New Correctional Programs. The budget proposes increased expenditures for CDCR in 2007-08 to implement new programs to tighten the supervision and management of sex offenders, including (1) Proposition 83, the “Jessica’s Law” initiative approved by voters in November 2006, (2) Chapter 337, Statutes of 2006 (SB 1128, Alquist), and (3) recommendations of a task force on sex offender management issues appointed by the Governor. These increased expenditures totaling $92 million are in addition to $30 million from the General Fund proposed to initiate these programs in 2006-07. Under the budget plan, CDCR would also receive funding for a new adult probation grant program ($50 million), efforts to improve information technology systems ($36 million), improvements in the maintenance of facilities ($46 million), and upgraded equipment ($23 million).

Policy Changes to Reduce Adult and Juvenile Institution Populations. The budget plan assumes that the state will achieve General Fund savings of $57 million in the CDCR budget for adult offenders primarily from changes in parole policies, such as discharging from parole some offenders who have stayed out of trouble for one year and discharging low-level offenders from prison without putting them on parole at all. Similarly, CDCR’s Division of Juvenile Justice (DJJ) is assumed to achieve net savings (-$43 million) by shifting some wards to facilities operated by local jurisdictions. Specifically, the budget assumes, among other policy changes, that DJJ will stop the intake of female offenders and parole violators who were originally adjudicated for a nonviolent offense and return some offenders to counties. Counties would be provided block grant funds to support the costs of housing and providing services for offenders shifted out of DJJ facilities.

Judicial Branch Spending. The budget proposes several augmentations for the Judicial Branch. These consist of inflation and growth adjustments for trial courts based on the year-to-year change in the State Appropriations Limit ($130 million) as well as adjustments for the full-year cost of new or expanded programs that began operation in the current year ($48 million).

Judicial Branch Policy Changes Proposed in Budget. The budget reflects the implementation of various policy changes relating to the Judicial Branch. The budget plan would also implement 2006 legislation (Chapters 492 [SB 1716, Bowen] and Chapter 493 [AB 1363, Jones]) to better protect individuals who are placed into conservatorships because they are not competent to manage their own affairs ($17 million). In addition, the budget proposes to permanently extend a 20 percent surcharge on criminal fines that was set to expire on July 1, 2007. The proceeds of this surcharge, which are estimated to be $55 million in the budget year, are deposited in the General Fund and do not directly affect the budget for the Judicial Branch itself.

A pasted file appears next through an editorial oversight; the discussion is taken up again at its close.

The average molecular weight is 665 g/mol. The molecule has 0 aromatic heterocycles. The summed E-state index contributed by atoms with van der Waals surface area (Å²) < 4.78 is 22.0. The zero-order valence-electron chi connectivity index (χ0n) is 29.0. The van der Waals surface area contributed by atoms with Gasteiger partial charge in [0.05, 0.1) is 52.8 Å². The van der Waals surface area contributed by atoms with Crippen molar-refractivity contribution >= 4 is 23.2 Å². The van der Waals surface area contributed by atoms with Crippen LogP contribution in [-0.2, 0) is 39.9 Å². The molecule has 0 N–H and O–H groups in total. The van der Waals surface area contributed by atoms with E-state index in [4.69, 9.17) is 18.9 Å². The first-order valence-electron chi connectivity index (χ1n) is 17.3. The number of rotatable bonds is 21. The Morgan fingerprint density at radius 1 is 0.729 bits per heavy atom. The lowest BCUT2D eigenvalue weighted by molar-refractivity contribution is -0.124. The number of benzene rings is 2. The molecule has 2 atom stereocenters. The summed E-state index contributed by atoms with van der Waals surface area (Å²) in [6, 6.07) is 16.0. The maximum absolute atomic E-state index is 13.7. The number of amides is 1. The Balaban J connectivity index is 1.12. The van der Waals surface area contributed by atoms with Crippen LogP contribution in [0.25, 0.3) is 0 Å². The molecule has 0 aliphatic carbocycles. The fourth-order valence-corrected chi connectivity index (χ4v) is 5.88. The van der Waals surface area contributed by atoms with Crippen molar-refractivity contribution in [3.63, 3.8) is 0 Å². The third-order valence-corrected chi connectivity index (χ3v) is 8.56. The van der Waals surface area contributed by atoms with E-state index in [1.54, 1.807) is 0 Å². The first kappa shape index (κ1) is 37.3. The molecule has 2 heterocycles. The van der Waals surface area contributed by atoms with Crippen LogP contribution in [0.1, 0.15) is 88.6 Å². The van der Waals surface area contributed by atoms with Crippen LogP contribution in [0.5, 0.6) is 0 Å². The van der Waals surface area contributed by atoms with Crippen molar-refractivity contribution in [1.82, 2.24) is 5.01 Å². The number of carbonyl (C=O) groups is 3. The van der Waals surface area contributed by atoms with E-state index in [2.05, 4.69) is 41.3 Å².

Capital Outlay Proposals for Corrections, Courts, and DOJ. The administration has included $10 billion in state funding in the CDCR capital outlay budget (primarily from lease-revenue bonds) for additional prison construction and jail beds and various improvements to existing prisons. Key components of the capital outlay request include adding bed space and program space at existing prisons ($2.7 billion), building secure reentry facilities in communities for inmates otherwise held in state prisons ($1.6 billion), construction of local jails and juvenile facilities ($4.4 billion matched by $1.1 billion in local funds), new medical facilities to comply with various federal court orders and settlements ($1 billion), and a new death row facility at San Quentin ($268 million). The administration also would address prison capacity issues outside of the capital outlay budget with proposals to shift low-level offenders from state prison to county jails, establish a commission to further review state sentencing laws, transfer 2,260 inmates to facilities in other states, and begin work to contract for 4,350 beds for female offenders in the community.

As part of its capital outlay plans for other agencies, the administration has proposed a $2 billion general obligation bond issue in 2008 to expand courthouses and announced that it will present the Legislature with a plan by March 2007 for a new $400 million DNA laboratory that would be operated by DOJ.